Nature Therapy

Centennial Parklands in Sydney are offering Nature Therapy in the form of monthly Forest Bathing Walks through the park’s Pine Forest.

Inspired by Japanese Shinrin-yoku which literally translates to “taking in the forest atmosphere” or “forest bathing” it was a practice developed in Japan in the 1980’s and has become a standard part of their complementary and preventative medical system. There are 48 official Forest Therapy Trails in Japan that have been designated for Shinrin-yoku by the Forestry Agency and they are planning to expand this to a 100 within the next ten years.  

Some of the well-documented evidence of the physical, mental and emotional health and wellbeing benefits of connecting to nature are:

• Reducing blood pressure and heart rate
• Boosting immune system function
• Soothes the nervous system
• Reducing stress
• Calming, rejuvenating and restorative
• Enhances ability to focus
• Improves sleep

Testing conducted on people’s immune systems before and after exposure to forests during the walks have shown significant increase in positive effects. This is meant to be due to various essential oils, generally called phytoncide, which the trees emit to protect themselves from germs and insects. When we inhale the forest air we also inhale the phytoncide which seems to actually improve our immune function.

The Forest Bathing Walks at Centennial Park are led by a certified Nature and Forest Therapy Guide, environmental educator and meditation teacher. Each walk includes invitations for slow, mindful wandering through the forest, guided meditations on awakening the senses and invitations to connect to the natural world in deeper ways than we might normally.

Louise Kiddell is a certified Nature and Forest Therapy Guide, currently one of just a handful in Australia. She regularly takes people for walks through natural wilderness areas and is also guiding walks through Centennial Park’s pine forest for stressed-out urbanites.

We spoke to her about the emergence of this type of healing modality in Australia and her work through her business, Barefoot Wellbeing.

Groundswell: How did you get into this line of work and how long have you been doing the walks?

LOUISE: My background is in Medical Science and Environmental Conservation. I’ve always had an interest in how human and environmental health are interrelated and inseparable. However, it took a health crisis of my own – a back injury and overwhelming stress, anxiety and burn out – to get me out of the office and into nature. I became a yoga teacher first, and then through a series of meetings with old work contacts around the concept of Nature Connection, I was introduced to a Nature and Forest Therapy Guide here in Australia. I learnt about the training to become a certified guide and it resonated very much with my interests and values, so I went and did it! I completed the six-month training course in 2017 and was certified in March 2018. I’ve been guiding walks since then.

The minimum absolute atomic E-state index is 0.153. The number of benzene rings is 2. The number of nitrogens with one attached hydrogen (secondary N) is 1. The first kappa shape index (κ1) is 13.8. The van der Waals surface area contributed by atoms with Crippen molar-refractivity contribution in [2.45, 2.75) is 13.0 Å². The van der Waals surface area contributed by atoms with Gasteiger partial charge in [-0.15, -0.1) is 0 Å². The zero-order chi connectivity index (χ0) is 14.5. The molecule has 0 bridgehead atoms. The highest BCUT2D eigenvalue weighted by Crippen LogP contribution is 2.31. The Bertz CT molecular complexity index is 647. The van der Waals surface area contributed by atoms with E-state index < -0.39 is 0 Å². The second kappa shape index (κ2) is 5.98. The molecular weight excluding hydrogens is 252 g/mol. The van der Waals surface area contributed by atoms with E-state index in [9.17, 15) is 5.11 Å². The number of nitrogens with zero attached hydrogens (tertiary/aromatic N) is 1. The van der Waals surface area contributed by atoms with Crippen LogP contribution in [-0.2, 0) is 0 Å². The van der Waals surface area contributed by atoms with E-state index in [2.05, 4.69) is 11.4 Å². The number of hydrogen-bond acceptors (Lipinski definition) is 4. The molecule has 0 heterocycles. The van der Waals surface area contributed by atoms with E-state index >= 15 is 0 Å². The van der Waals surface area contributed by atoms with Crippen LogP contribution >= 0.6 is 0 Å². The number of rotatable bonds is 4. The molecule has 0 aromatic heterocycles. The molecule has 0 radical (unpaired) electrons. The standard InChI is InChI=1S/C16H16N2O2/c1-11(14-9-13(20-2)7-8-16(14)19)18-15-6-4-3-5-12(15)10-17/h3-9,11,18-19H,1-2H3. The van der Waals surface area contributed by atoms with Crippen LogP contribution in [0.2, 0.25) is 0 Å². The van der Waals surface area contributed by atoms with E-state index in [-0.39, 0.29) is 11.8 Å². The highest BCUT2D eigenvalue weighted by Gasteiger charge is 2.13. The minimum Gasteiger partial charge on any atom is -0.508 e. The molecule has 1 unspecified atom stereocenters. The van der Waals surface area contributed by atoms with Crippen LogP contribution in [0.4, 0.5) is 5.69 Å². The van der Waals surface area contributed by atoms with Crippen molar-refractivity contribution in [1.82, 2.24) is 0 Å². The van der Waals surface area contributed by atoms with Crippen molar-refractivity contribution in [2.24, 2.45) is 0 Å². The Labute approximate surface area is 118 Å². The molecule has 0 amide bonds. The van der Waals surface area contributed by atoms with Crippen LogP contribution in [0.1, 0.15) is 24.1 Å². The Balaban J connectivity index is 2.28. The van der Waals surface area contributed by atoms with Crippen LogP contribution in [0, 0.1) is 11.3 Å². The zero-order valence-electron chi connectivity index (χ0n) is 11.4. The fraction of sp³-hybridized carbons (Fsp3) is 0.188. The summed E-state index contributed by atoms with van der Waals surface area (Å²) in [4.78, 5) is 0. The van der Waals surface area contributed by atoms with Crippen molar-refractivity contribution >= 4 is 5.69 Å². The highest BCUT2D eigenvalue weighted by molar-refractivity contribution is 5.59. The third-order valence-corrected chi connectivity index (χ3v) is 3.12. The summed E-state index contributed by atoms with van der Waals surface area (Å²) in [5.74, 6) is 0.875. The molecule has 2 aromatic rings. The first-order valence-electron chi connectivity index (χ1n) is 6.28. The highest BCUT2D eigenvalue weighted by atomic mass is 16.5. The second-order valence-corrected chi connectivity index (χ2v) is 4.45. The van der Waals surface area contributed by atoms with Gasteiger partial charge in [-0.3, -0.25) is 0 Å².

These Nature Connection or Forest Bathing walks helps us to slow down and foster a deeper connection to self, others and nature. They are actually a remembering of our ancestral ways of being, which are deeply encoded in our DNA (and this is why our body physiology responds with relaxation and restoration when we’re in nature; our nervous system is configured to be content and at home in nature). 

Image courtesy of Barefoot Wellbeing

Groundswell: Can you elaborate on the studied effects of Shinrin-yoku in Japan?

LOUISE: Shinrin-yoku was introduced in response to a phenomenon called karoshi; ‘death by overwork’, which became an emerging issue in Japan in the 1980s. Government-funded studies routinely measure the heart rate, blood pressure and cortisol levels of visitors to the Shinrin-yoku trails before and after they walk. A number of medical practitioners in Japan have been certified in Forest Medicine, and they are able to prescribe forest therapy for their patients and clients. 

Another interesting area in the Japanese research looks at is the immune system function. Research has shown that these forest walks seem to boost immune system function (particularly that of Natural Killer cells, which attack tumours and cancer). It’s thought that there is an interaction between the aromatic compounds produced by trees (called phytoncides, part of the tree’s innate defence system secreted in response to pathogens), and our immune system. It makes sense when you remember that humans evolved for tens of thousands of years surrounded by trees and forests!

Image courtesy of Barefoot Wellbeing

Connecting to nature has always been an important antidote to high-stress, city living although we’ve probably never been as conscious about the role nature plays.  All around the globe, this connection is being increasingly recognised as a type of healing, preventative, healthcare medicine.

Nature connection is about regenerating and restoring ourselves, and ultimately, fostering our custodianship of the earth.

Centennial Park’s Pine Forest